# ScientificTypes.jl

A light-weight Julia interface for implementing conventions about the scientific interpretation of data, and for performing type coercions enforcing those conventions.

The package makes the distinction between between **machine type** and **scientific type**:

- the
*machine type*is a Julia type the data is currently encoded as (for instance:`Float64`

) - the
*scientific type*is a type defined by this package which encapsulates how the data should be*interpreted*in the rest of the code (for instance:`Continuous`

or`Multiclass`

)

As a motivating example, the data might contain a column corresponding to a *number of transactions*, the machine type in that case could be an `Int`

whereas the scientific type would be a `Count`

.

The usefulness of this machinery becomes evident when the machine type does not directly connect with a scientific type; taking the previous example, the data could have been encoded as a `Float64`

whereas the meaning should still be a `Count`

.

## Features

The package `ScientificTypes`

provides:

- A hierarchy of new Julia types representing scientific data types for use in method dispatch (eg, for trait values). Instances of the types play no role:

```
Found
├─ Known
│ ├─ Finite
│ │ ├─ Multiclass
│ │ └─ OrderedFactor
│ ├─ Infinite
│ │ ├─ Continuous
│ │ └─ Count
│ ├─ Image
│ │ ├─ ColorImage
│ │ └─ GrayImage
| ├─ Textual
│ └─ Table
└─ Unknown
```

- A single method
`scitype`

for articulating a convention about what scientific type each Julia object can represent. For example, one might declare`scitype(::AbstractFloat) = Continuous`

. - A default convention called
*MLJ*, based on dependencies`CategoricalArrays`

,`ColorTypes`

, and`Tables`

, which includes a convenience method`coerce`

for performing scientific type coercion on`AbstractVectors`

and columns of tabular data (any table implementing the Tables.jl interface). - A
`schema`

method for tabular data, based on the optional Tables dependency, for inspecting the machine and scientific types of tabular data, in addition to column names and number of rows.

## Getting started

The package is registered and can be installed via the package manager with `add ScientificTypes`

.

To get the scientific type of a Julia object according to the convention in use, call `scitype`

:

`scitype(3.14)`

`Continuous`

For a vector, you can use `scitype`

or `scitype_union`

(which will give you a scitype corresponding to the elements):

`scitype([1,2,3,missing])`

`AbstractArray{Union{Missing, Count},1}`

`scitype_union([1,2,3,missing])`

`Union{Missing, Count}`

### Type coercion work-flow for tabular data

The standard workflow involves the following two steps:

- inspect the
`schema`

of the data and the`scitypes`

in particular - provide pairs or a dictionary with column names and scitypes for any changes you may want and coerce the data to those scitypes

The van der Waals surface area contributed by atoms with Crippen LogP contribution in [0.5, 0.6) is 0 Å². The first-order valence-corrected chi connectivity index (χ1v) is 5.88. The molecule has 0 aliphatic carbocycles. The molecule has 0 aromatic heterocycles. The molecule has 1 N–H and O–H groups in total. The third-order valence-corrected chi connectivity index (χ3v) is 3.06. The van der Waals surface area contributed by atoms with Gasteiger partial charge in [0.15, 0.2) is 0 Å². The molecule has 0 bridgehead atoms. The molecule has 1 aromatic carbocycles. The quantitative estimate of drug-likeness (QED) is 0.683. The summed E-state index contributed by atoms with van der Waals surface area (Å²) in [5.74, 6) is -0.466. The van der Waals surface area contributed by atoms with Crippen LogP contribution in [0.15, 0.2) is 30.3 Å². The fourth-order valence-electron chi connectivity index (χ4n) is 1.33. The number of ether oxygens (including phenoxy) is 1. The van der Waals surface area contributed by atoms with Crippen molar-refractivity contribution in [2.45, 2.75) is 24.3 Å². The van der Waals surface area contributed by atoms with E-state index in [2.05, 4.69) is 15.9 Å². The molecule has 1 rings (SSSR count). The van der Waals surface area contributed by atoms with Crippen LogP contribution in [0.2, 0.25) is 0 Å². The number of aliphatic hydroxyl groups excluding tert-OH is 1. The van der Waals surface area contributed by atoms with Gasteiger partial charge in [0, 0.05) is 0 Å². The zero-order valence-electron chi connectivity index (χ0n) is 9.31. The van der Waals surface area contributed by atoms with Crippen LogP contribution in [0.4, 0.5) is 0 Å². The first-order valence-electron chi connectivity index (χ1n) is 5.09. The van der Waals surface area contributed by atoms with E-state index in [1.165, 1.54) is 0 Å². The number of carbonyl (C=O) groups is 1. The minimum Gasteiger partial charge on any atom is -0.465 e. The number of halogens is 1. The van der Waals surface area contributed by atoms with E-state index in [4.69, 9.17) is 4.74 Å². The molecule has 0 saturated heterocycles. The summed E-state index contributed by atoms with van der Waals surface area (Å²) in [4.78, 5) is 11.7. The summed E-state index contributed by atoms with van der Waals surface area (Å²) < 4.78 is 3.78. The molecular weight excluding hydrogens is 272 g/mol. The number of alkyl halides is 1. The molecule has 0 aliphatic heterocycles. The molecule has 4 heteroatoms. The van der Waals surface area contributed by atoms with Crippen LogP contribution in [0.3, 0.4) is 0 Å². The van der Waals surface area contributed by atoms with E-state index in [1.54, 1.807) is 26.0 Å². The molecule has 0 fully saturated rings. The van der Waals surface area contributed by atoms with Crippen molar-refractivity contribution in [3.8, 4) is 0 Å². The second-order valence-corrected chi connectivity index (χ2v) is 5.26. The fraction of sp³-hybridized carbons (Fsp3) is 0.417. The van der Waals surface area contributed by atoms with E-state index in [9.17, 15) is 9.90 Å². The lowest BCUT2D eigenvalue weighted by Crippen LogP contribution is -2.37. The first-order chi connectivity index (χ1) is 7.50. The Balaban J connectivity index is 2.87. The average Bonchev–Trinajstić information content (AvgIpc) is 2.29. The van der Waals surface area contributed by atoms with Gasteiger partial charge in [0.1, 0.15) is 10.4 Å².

```
using DataFrames, Tables
X = DataFrame(
name=["Siri", "Robo", "Alexa", "Cortana"],
height=[152, missing, 148, 163],
rating=[1, 5, 2, 1])
schema(X)
```

```
_.table =
┌─────────┬───────────────────────┬───────────────────────┐
│ _.names │ _.types │ _.scitypes │
├─────────┼───────────────────────┼───────────────────────┤
│ name │ String │ Textual │
│ height │ Union{Missing, Int64} │ Union{Missing, Count} │
│ rating │ Int64 │ Count │
└─────────┴───────────────────────┴───────────────────────┘
_.nrows = 4
```

inspecting the scitypes:

`schema(X).scitypes`

`(Textual, Union{Missing, Count}, Count)`

but in this case you may want to map the names to `Multiclass`

, the height to `Continuous`

and the ratings to `OrderedFactor`

; to do so:

```
Xfixed = coerce(X, :name=>Multiclass,
:height=>Continuous,
:rating=>OrderedFactor)
schema(Xfixed).scitypes
```

`(Multiclass{4}, Union{Missing, Continuous}, OrderedFactor{3})`

Note that, as it encountered missing values in `height`

it coerced the type to `Union{Missing,Continuous}`

.

One can also make a replacement based on existing scientific type, instead of feature name:

```
X = (x = [1, 2, 3],
y = rand(3),
z = [10, 20, 30])
Xfixed = coerce(X, Count=>Continuous)
schema(Xfixed).scitypes
```

`(Continuous, Continuous, Continuous)`

Finally there is a `coerce!`

method that does in-place coercion provided the data structure allows it (at the moment only `DataFrames.DataFrame`

is supported).

## Notes

- We regard the built-in Julia type
`Missing`

as a scientific type. The new scientific types introduced in the current package are rooted in the abstract type`Found`

(see tree above) and you export the alias`Scientific = Union{Missing, Found}`

. `Finite{N}`

,`Multiclass{N}`

and`OrderedFactor{N}`

are all parametrised by the number of levels`N`